The back of a police van

Toronto police spend hundreds of thousands of dollars in PR campaigns—some of which have ties with the city’s former journalists

The back of a police van

In 2006, Tamara Cherry, a fresh journalism school graduate, began working at the Toronto Star in the radio room, where she spent eight-hour shifts listening to scanners. She then worked at the Toronto Sun, at a workstation the newsroom called the “cop desk.” Near the desk was a fax machine to which Toronto Police Service (TPS) would send “incidents” that happened overnight.

Cherry recalls that once she would hear something of interest, she got in contact with first responders—police, firefighters, or paramedics. She would then “gather as much information as possible, as quickly as possible, to tell as comprehensive a story as possible.”

For the bulk of Cherry’s career she was a CTV crime reporter. She would arrive at the scene— on the side of the road, or a neighbourhood—with a camera and mic in hand, ready to interview as many people as possible. Through the years, Cherry got to know police officers by having coffee with them. “Wherever you’re meeting with sources,” she says, “you’re cultivating sources.”

In 2020, Cherry called it quits, leaving Toronto 10 months after launching her own PR firm, Pickup Communications. In 2022, Cherry led a TPS PR campaign called #TPSTrust, costing $60,000 in taxpayer money, where she interviewed TPS officers one on one. Cherry says, “TPS Trust was aimed at showing members the public side of police officers they don’t usually see.” Although PR work may be an alternative career for many journalists, it was Cherry’s years of crime reporting and working closely with victims that enabled her to establish connections with TPS.

Journalists, who are often required to question or hold police to account, also find themselves in an institutional relationship with them. Desmond Cole, journalist and author of The Skin We’re In: A Year of Black Resistance and Power, says, “There becomes this symbiotic relationship between local police and local news. It’s toxic, and it prevents any scrutiny of police.” 

Cole adds, when the Black Lives Matter movement gained attention in 2020 and the calls for justice against police brutality, particularly after the murder of George Floyd by a police officer in Minneapolis and death of Regis Korchinski-Paquet during a police response in Toronto, the media practiced a higher level of scrutiny towards police, but only for a short while.

In September, Jeremy Appel wrote, “Toronto Media’s Uncomfortable Coziness with Police,” highlighting the 2023 Crime Stopper’s Chief of Police Dinner, emceed by Cherry. In attendance were a select number of journalists, including Tracy Tong, who has worked at CTV News, CP24, and CityNews, and Global News crime reporter Catherine McDonald. Both posed together with TPS chief Myron Demkiw in an Instagram post. In the article, Appel writes, “When it comes to police, all notions of journalistic impartiality are off the table, with reporters, producers, and editors openly schmoozing with police leadership at the annual gala.”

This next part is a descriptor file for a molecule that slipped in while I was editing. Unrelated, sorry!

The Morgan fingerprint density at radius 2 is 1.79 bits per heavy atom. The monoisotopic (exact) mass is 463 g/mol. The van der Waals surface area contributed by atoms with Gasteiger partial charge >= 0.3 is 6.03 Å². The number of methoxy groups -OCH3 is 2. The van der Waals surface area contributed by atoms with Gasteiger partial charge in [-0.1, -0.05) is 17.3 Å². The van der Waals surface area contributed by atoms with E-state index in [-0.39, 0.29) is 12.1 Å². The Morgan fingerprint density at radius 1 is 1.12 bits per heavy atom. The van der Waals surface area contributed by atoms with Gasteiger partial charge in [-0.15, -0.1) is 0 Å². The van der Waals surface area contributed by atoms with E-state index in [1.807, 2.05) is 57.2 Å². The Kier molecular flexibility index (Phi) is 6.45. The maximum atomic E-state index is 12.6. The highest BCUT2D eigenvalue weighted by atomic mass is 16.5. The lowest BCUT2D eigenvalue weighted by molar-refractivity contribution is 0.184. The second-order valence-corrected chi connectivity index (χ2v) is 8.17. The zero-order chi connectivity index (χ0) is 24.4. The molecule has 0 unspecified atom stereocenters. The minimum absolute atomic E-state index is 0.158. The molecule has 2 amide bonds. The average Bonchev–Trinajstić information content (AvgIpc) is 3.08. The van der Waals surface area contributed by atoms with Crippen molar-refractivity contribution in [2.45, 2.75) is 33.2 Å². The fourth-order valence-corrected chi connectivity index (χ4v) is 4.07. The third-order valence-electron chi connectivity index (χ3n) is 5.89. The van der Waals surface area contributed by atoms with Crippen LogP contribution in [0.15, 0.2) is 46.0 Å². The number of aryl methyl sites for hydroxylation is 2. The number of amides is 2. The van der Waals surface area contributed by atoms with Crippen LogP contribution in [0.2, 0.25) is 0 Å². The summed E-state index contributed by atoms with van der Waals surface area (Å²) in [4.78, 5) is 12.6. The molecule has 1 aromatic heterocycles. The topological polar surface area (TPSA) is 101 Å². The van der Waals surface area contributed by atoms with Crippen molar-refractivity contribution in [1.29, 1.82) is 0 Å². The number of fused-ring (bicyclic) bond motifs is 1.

An Instagram post from the Chief of Police Gala

Kojo Damptey, an instructor at McMaster University who teaches Black and African Studies, says an over-surveillance of policing in racialized neighbourhoods means reporters are also likely to enhance negative stances of that neighbourhood. He adds that since the murder of George Floyd in 2020, and subsequent calls for defunding police, TPS has created social media campaigns or podcasts like TPS’s 24 Shades of Blue, which cost $337,000 in taxpayer money. Damptey says, “[Police] now understand that they can’t just let the public dictate what is being said about them as an institution.” This is especially true when it comes to talks of the police budget.

In recent years, Star crime reporter Wendy Gillis says police unions have become defensive in response to talks of defunding police or reducing budgets. “If it’s talking about taking away money from the police, and putting it elsewhere,” she says, “that’s definitely when there could be tension.” 

Instead of reallocating funding or defunding the police, the Toronto police budget increased from $1.166 billion in 2023 to $1.174 billion this year after Demkiw argued the funding was needed to hire more police officers to improve response times. Gillis says there’s this idea of being “tough on crime”—an approach that has been proven to be unsuccessful. A study in the Canadian Public Policy journal analyzed data from 20 cities in the years 2010–2021 and found no clear relation between higher police budgets and reduced crime rates.

Alyshah Hasham, a Star City Hall reporter who formerly covered courts, says journalists have an important role to scrutinize the justice system. “There’s so much about our city that is revealed through courts,” she says, emphasizing why it’s important to explain the systemic reasons behind certain crimes. With many Torontonians struggling with unaffordable housing, food insecurity, and a lack of access to healthcare, Hasham says we need to ask, “Are we using the court system in lieu of an appropriate social service response?”

About the author

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Saman is in her final year of the Master of Journalism program. She is a research assistant at TMU’s Journalism Research Centre, founder and producer of a Met Radio show, and Digital Editor & Social Media coordinator for The Otter. She has a background in communications and an interest in promoting media literacy.

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